Popular email app Newton Mail has received another lease on life, thanks to new owners who are taking over for Andy Rubin’s failed startup Essential.
Newton has had a tumultuous history in the email market, initially being released as CloudMagic in 2013 and rebranded as Newton Mail in 2016. The app, available for iOS, macOS, Windows, Android and Chrome OS, won rave reviews across the board. In spite of its success, the original developer announced the app would be shut down in September 2018.
The app was ultimately acquired by Andy Rubin’s (of Google Android fame) Essential and subsequently resurrected, only to face the chopping block again as a result of Essential shutting down. In the original announcement, Newton Mail was scheduled to stop working after April 30, 2020.
In a blog post, developer Maitrik Kataria outlines how he and business partner Justin Mitchell were able to work out terms with Essential to take over ownership of the app and continue developing it. The two were motivated by a deep love for the app and its innovative approach to email.
Just as significant, the pair are acutely aware of Newton’s troubled past, and are determined to bring some much needed stability to the app’s future. In outlining their goals moving forward, the first step in their model involves creating a contingency plan, complete with open-sourcing the app, to ensure Newton never again faces extinction—regardless of what happens to the individuals or company currently tasked with its development.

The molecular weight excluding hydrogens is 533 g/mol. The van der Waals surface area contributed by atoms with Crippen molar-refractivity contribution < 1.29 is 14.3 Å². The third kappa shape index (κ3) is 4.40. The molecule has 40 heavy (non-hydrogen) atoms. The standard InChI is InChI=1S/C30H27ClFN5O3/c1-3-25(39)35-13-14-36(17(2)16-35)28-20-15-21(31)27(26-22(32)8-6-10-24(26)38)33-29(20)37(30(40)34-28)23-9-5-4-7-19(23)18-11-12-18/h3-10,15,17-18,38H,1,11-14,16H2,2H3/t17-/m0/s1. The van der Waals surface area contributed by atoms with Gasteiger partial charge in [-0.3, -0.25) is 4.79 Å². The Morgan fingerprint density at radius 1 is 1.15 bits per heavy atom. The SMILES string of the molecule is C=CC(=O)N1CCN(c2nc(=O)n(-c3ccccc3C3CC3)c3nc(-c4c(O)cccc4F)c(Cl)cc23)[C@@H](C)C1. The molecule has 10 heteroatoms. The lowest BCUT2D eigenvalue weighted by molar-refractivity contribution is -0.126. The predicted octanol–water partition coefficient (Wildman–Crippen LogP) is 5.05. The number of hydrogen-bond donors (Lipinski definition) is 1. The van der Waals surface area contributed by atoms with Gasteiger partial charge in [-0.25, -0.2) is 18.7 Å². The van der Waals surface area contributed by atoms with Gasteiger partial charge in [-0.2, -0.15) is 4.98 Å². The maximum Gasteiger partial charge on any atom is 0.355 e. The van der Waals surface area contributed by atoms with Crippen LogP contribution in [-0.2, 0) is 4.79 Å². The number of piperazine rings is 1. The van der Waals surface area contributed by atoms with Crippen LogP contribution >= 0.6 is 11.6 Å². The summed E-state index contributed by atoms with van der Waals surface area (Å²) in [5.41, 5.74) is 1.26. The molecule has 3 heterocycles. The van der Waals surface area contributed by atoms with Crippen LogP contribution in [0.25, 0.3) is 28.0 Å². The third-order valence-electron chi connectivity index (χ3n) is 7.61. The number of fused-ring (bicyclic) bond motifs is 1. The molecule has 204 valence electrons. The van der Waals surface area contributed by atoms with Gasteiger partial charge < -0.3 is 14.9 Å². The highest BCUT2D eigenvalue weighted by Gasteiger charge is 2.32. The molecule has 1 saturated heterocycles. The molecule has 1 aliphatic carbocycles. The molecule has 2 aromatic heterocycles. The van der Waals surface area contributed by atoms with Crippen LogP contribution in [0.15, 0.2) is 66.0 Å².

Kataria and Mitchell are also committed to improving privacy and security, bringing Newton into compliance with the EU’s GDPR, as well as adding features like PGP integration. The company is also offering a number of promotions to existing users, as well as those who had previously cancelled their subscriptions.
The announcement is good news for Newton users, as well as the email market in general. For email to grow and evolve, it’s important for third-party developers to continue to push the envelope, rather than relying solely on Apple, Microsoft or Google’s built-in clients.